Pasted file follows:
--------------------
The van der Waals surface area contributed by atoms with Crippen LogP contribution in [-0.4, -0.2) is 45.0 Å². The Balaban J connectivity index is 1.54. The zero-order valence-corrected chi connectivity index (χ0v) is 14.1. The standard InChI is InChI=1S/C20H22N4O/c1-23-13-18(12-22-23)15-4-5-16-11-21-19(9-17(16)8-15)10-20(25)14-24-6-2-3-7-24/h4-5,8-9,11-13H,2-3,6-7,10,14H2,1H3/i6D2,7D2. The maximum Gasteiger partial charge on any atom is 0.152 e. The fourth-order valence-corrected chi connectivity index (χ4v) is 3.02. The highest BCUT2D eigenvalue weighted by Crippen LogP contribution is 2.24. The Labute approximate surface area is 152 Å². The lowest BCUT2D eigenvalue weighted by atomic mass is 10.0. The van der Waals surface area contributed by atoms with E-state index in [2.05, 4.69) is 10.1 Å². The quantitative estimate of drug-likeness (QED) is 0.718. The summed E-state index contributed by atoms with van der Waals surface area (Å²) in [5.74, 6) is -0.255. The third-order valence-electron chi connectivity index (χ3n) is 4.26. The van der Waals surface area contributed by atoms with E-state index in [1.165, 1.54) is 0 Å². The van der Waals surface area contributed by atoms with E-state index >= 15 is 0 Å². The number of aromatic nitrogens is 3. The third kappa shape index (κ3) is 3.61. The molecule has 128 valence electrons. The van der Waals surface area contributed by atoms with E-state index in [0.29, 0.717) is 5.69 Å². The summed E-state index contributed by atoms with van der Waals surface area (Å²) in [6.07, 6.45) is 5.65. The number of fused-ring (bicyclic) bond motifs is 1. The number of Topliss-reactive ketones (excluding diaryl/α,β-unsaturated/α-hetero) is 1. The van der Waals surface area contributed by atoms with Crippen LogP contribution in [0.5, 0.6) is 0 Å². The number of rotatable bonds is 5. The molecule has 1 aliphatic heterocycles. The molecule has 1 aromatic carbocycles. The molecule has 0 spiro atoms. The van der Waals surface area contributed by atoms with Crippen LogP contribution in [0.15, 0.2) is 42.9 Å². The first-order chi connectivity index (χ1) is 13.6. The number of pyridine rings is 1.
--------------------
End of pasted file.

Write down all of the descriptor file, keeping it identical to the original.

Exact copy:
The van der Waals surface area contributed by atoms with Crippen LogP contribution in [-0.4, -0.2) is 45.0 Å². The Balaban J connectivity index is 1.54. The zero-order valence-corrected chi connectivity index (χ0v) is 14.1. The standard InChI is InChI=1S/C20H22N4O/c1-23-13-18(12-22-23)15-4-5-16-11-21-19(9-17(16)8-15)10-20(25)14-24-6-2-3-7-24/h4-5,8-9,11-13H,2-3,6-7,10,14H2,1H3/i6D2,7D2. The maximum Gasteiger partial charge on any atom is 0.152 e. The fourth-order valence-corrected chi connectivity index (χ4v) is 3.02. The highest BCUT2D eigenvalue weighted by Crippen LogP contribution is 2.24. The Labute approximate surface area is 152 Å². The lowest BCUT2D eigenvalue weighted by atomic mass is 10.0. The van der Waals surface area contributed by atoms with E-state index in [2.05, 4.69) is 10.1 Å². The quantitative estimate of drug-likeness (QED) is 0.718. The summed E-state index contributed by atoms with van der Waals surface area (Å²) in [5.74, 6) is -0.255. The third-order valence-electron chi connectivity index (χ3n) is 4.26. The van der Waals surface area contributed by atoms with E-state index in [1.165, 1.54) is 0 Å². The van der Waals surface area contributed by atoms with E-state index >= 15 is 0 Å². The number of aromatic nitrogens is 3. The third kappa shape index (κ3) is 3.61. The molecule has 128 valence electrons. The van der Waals surface area contributed by atoms with E-state index in [0.29, 0.717) is 5.69 Å². The summed E-state index contributed by atoms with van der Waals surface area (Å²) in [6.07, 6.45) is 5.65. The number of fused-ring (bicyclic) bond motifs is 1. The number of Topliss-reactive ketones (excluding diaryl/α,β-unsaturated/α-hetero) is 1. The van der Waals surface area contributed by atoms with Crippen LogP contribution in [0.5, 0.6) is 0 Å². The number of rotatable bonds is 5. The molecule has 1 aliphatic heterocycles. The molecule has 1 aromatic carbocycles. The molecule has 0 spiro atoms. The van der Waals surface area contributed by atoms with Crippen LogP contribution in [0.15, 0.2) is 42.9 Å². The first-order chi connectivity index (χ1) is 13.6. The number of pyridine rings is 1.